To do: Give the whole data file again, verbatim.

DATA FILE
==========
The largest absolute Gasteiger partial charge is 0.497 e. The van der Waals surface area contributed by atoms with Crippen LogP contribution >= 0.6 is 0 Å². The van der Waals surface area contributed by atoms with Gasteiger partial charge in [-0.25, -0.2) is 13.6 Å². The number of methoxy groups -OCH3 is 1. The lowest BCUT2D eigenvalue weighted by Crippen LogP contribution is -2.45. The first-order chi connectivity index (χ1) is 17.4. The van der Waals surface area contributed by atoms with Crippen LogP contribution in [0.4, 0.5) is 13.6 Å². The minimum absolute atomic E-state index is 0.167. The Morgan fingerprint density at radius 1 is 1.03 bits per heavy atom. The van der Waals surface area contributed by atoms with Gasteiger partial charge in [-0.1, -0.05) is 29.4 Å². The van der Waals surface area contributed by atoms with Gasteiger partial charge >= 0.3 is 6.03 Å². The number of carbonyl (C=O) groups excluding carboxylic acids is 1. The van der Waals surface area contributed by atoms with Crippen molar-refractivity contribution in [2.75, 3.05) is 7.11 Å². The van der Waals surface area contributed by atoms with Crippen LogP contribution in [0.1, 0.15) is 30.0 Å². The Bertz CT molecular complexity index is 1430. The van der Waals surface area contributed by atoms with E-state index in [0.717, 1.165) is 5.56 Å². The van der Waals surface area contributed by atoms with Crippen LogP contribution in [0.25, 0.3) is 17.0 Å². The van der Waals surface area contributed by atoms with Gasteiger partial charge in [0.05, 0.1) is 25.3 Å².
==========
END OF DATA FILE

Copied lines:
The largest absolute Gasteiger partial charge is 0.497 e. The van der Waals surface area contributed by atoms with Crippen LogP contribution >= 0.6 is 0 Å². The van der Waals surface area contributed by atoms with Gasteiger partial charge in [-0.25, -0.2) is 13.6 Å². The number of methoxy groups -OCH3 is 1. The lowest BCUT2D eigenvalue weighted by Crippen LogP contribution is -2.45. The first-order chi connectivity index (χ1) is 17.4. The van der Waals surface area contributed by atoms with Crippen LogP contribution in [0.4, 0.5) is 13.6 Å². The minimum absolute atomic E-state index is 0.167. The Morgan fingerprint density at radius 1 is 1.03 bits per heavy atom. The van der Waals surface area contributed by atoms with Gasteiger partial charge in [-0.1, -0.05) is 29.4 Å². The van der Waals surface area contributed by atoms with Gasteiger partial charge >= 0.3 is 6.03 Å². The number of carbonyl (C=O) groups excluding carboxylic acids is 1. The van der Waals surface area contributed by atoms with Crippen molar-refractivity contribution in [2.75, 3.05) is 7.11 Å². The van der Waals surface area contributed by atoms with Crippen LogP contribution in [0.1, 0.15) is 30.0 Å². The Bertz CT molecular complexity index is 1430. The van der Waals surface area contributed by atoms with E-state index in [0.717, 1.165) is 5.56 Å². The van der Waals surface area contributed by atoms with Crippen LogP contribution in [0.25, 0.3) is 17.0 Å². The van der Waals surface area contributed by atoms with Gasteiger partial charge in [0.05, 0.1) is 25.3 Å².